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Clinical Chemistry and Laboratory Medicine (CCLM)

Published in Association with the European Federation of Clinical Chemistry and Laboratory Medicine (EFLM)

Editor-in-Chief: Plebani, Mario

Ed. by Gillery, Philippe / Lackner, Karl J. / Lippi, Giuseppe / Melichar, Bohuslav / Payne, Deborah A. / Schlattmann, Peter / Tate, Jillian R.

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IMPACT FACTOR 2016: 3.432

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1437-4331
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Volume 44, Issue 10 (Oct 2006)

Issues

The importance of metrological traceability on the validity of creatinine measurement as an index of renal function: International Federation of Clinical Chemistry and Laboratory Medicine (IFCC)

Mauro Panteghini
  • Cattedra di Biochimica Clinica e Biologia Molecolare Clinica, Dipartimento di Scienze Cliniche “Luigi Sacco”, Università degli Studi di Milano, Milan, Italy
  • Other articles by this author:
  • De Gruyter OnlineGoogle Scholar
/ Gary L. Myers
  • Division of Laboratory Sciences, National Center for Environmental Health, Centers for Disease Control and Prevention, Atlanta, GA, United States of America
  • Other articles by this author:
  • De Gruyter OnlineGoogle Scholar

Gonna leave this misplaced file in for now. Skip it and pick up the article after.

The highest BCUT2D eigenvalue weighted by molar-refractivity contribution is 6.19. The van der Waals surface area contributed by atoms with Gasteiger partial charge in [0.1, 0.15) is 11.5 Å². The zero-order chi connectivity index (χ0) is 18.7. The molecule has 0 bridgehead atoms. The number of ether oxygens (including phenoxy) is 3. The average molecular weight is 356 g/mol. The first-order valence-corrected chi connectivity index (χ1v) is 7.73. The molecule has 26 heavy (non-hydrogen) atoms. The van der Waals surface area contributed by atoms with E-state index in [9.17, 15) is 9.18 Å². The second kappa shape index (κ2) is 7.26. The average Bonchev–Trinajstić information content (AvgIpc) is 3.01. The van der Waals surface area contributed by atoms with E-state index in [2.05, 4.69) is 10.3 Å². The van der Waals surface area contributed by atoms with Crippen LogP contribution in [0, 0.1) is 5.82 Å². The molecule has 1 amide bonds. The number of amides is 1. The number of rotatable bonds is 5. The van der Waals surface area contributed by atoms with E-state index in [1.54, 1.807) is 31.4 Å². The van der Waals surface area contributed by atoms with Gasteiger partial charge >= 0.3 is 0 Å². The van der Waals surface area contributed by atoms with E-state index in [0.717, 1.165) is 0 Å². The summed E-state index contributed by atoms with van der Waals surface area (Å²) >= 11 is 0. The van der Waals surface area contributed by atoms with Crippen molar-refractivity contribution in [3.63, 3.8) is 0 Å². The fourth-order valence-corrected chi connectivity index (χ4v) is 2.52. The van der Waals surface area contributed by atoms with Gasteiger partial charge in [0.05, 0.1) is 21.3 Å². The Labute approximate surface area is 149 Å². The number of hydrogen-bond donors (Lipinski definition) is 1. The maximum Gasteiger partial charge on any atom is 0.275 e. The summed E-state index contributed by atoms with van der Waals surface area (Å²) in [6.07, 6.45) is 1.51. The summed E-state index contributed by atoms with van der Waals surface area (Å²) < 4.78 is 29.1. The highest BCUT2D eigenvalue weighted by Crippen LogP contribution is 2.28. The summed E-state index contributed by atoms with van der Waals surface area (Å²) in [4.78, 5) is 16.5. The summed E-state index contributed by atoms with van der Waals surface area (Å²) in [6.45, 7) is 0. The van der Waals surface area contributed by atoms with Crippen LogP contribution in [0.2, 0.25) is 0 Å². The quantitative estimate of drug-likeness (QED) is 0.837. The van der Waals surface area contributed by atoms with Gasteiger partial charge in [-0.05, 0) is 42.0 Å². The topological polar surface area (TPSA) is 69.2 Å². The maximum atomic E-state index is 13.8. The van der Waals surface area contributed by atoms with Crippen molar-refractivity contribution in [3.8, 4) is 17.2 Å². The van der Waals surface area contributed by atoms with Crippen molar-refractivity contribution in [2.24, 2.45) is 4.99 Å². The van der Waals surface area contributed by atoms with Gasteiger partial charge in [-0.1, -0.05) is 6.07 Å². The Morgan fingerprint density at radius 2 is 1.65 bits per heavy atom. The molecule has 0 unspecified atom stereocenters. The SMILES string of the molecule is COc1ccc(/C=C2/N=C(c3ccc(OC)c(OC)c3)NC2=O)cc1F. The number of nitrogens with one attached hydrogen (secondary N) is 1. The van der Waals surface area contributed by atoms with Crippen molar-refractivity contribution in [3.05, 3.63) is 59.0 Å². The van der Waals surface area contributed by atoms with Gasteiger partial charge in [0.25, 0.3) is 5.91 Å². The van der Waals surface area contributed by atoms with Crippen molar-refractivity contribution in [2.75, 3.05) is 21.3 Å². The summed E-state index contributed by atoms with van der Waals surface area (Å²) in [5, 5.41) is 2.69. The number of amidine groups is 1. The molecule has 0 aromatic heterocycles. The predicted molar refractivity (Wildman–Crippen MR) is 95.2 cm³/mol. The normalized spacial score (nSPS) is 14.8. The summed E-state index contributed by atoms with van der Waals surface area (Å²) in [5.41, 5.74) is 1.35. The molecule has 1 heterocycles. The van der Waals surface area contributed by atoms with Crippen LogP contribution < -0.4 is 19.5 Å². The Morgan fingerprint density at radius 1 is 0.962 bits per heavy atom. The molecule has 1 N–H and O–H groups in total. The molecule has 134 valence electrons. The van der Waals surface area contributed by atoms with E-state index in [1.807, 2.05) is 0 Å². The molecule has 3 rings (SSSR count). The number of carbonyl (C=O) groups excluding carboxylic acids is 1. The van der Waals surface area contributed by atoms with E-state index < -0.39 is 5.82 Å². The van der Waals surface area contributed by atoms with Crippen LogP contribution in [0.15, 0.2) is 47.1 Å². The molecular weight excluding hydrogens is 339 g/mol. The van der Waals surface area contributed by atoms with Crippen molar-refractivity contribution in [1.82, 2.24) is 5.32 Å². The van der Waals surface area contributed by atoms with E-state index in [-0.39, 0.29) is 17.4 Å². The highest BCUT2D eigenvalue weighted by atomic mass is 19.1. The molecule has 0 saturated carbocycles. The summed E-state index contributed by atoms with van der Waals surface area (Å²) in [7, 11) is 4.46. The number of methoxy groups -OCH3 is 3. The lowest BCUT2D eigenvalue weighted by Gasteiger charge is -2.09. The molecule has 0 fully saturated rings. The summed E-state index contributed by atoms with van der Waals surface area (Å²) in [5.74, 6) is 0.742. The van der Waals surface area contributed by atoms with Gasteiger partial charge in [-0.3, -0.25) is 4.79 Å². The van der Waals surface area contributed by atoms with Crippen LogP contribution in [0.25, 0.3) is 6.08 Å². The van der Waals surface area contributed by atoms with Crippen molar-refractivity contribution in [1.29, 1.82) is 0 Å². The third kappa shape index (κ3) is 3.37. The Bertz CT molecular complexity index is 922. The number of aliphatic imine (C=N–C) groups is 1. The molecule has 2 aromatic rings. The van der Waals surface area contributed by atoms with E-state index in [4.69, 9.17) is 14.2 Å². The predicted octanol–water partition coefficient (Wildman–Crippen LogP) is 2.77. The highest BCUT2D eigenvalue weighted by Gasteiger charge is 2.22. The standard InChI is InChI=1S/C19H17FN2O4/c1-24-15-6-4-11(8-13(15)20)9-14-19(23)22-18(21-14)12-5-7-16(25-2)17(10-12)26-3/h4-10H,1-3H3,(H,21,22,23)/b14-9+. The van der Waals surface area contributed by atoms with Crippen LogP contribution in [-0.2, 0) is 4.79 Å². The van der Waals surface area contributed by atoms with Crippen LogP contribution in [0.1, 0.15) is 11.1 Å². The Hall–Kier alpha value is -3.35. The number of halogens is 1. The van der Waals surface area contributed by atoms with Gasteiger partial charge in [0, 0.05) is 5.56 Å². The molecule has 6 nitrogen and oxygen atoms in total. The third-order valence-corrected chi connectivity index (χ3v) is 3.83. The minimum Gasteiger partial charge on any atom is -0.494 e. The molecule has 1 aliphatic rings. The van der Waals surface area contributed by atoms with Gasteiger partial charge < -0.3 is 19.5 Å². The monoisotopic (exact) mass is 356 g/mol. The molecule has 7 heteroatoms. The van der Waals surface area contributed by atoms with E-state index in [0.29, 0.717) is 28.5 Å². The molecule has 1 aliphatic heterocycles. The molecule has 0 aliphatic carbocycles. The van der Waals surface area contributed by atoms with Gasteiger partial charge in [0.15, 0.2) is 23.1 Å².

/ W. Greg Miller
  • Department of Pathology, Virginia Commonwealth University, Richmond, VA, United States of America
  • Other articles by this author:
  • De Gruyter OnlineGoogle Scholar
/ Neil Greenberg /
Published Online: 2011-09-21 | DOI: https://doi.org/10.1515/CCLM.2006.234

Abstract

The glomerular filtration rate (GFR) is currently considered the best overall index of kidney function. The possibility that laboratories might routinely report an estimated GFR has become practically feasible with the development of a formula, the “four-variable” Modification of Diet in Renal Disease study (MDRD) equation that uses age, sex, race, and serum creatinine parameters. However, a limitation of this equation for general implementation in healthcare is related to the use of differently calibrated creatinine measurement procedures among laboratories. The only way to achieve universal implementation of the GFR prediction equation, with the associated clinical benefits for patients, is, therefore, to promote worldwide standardization of methods to determine creatinine, together with the introduction of a revised GFR-estimating equation appropriate for use with standardized creatinine methods.

Clin Chem Lab Med 2006;44:1287–92.

Keywords: calibration; creatinine; glomerular filtration rate; kidney function tests; reference standards; traceability

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About the article

Corresponding author: Prof. Mauro Panteghini, Laboratorio Analisi Chimico-Cliniche, Ospedale Luigi Sacco, Via GB Grassi, 20157 Milano, Italy Phone: +39-02-39042806, Fax: +39-02-50319835,


Published Online: 2011-09-21

Published in Print: 2006-10-01


Citation Information: Clinical Chemistry and Laboratory Medicine (CCLM), ISSN (Online) 1437-4331, ISSN (Print) 1434-6621, DOI: https://doi.org/10.1515/CCLM.2006.234.

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©2006 by Walter de Gruyter Berlin New York. Copyright Clearance Center

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